Primary School pupils will feature in a documentary broadcast to an audience of one billion people after a visit from a Chinese film crew.
The production team from China Central Television (CCTV) visited Macclesfield to film a documentary about the town’s silk heritage and its links with China.
During their visit the crew, from Beijing, filmed at Prestbury Church of England Primary School where children are working on a project exploring the centuries-old history behind the silk trade.
The crew also filmed at the town’s Treacle Market, and at the Silk Museum and Paradise mill.
The footage from Prestbury Primary School will be aired on the broadcaster’s children’s channel – the equivalent of CBeebies – around June 1 to mark International Children’s Day.
Hannah Hague, a teacher at Prestbury, said: “It was a real thrill for our pupils to be filmed for television in China. They have shown great enthusiasm for learning the silk history of our town and this has rewarded them for all the hard work they have put in.”
Another strand of the documentary, due to be broadcast on May 18 to coincide with the country’s ‘One Belt – One Road’ international trade conference, will feature an interview with Ron Smart, of R A Smart silk printers in Bollington.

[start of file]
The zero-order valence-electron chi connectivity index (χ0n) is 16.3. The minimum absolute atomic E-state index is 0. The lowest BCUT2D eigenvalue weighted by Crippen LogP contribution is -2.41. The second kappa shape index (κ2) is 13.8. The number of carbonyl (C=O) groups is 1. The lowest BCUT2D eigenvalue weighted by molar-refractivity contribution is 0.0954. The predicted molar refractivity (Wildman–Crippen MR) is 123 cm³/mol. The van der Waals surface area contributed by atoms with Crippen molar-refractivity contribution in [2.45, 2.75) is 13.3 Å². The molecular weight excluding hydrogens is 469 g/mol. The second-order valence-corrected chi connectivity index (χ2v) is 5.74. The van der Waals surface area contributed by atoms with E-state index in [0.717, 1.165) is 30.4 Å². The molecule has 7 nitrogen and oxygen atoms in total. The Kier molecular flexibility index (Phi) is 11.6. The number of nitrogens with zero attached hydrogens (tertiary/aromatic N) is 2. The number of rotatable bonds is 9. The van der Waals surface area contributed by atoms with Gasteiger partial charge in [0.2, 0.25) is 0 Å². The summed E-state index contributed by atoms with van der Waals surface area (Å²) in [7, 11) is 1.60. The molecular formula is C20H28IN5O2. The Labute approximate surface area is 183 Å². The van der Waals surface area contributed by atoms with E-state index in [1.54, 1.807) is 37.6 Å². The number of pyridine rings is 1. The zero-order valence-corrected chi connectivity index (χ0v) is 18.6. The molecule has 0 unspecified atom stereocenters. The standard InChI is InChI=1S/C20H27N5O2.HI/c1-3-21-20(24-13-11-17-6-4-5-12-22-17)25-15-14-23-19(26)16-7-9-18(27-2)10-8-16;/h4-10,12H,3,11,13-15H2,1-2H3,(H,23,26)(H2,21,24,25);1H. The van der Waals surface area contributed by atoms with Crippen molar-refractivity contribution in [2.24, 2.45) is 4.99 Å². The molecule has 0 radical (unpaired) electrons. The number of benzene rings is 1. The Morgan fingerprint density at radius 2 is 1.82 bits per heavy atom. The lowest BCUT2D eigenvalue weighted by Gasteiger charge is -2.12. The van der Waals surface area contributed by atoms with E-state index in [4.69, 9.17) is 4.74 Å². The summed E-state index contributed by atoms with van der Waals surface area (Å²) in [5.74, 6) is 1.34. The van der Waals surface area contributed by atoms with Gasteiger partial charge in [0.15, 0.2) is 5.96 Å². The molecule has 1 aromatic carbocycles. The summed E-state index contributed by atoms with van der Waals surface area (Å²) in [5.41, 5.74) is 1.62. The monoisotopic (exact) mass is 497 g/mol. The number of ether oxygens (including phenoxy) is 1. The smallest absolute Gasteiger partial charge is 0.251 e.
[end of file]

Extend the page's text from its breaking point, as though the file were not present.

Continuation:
In its heyday, Macclesfield saw some 70 silk mills operating, all contributing to an industry that employed more than 15,000 people in mills and weaving sheds in and around the town.
Councillor Hilda Gaddum, whose family-run business once had offices in China and continues to operate as silk merchants in Leek, said the documentary is a perfect opportunity to champion Macclesfield as ‘the end of the Silk Road’ – an ancient trade route from the East to the West.
She said: “This is a great opportunity for Macclesfield to build on its strong links with the silk trade in China.
“Macclesfield is viewed by many as the unofficial end to the silk routes from the Far East to Europe and the fact that we have companies continuing to produce silk products here is something of which we should feel truly proud.
“They celebrate the most eastern part of the Silk Road in Xi’an. I think now is the time to celebrate Macclesfield as being the most western point.”
The visit by CCTV was facilitated by the Manchester China Forum, Cheshire East Council and Graham Barrow, a Bollington-based heritage and tourism consultant who is promoting the concept of Macclesfield as the ‘end of the Silk Road’.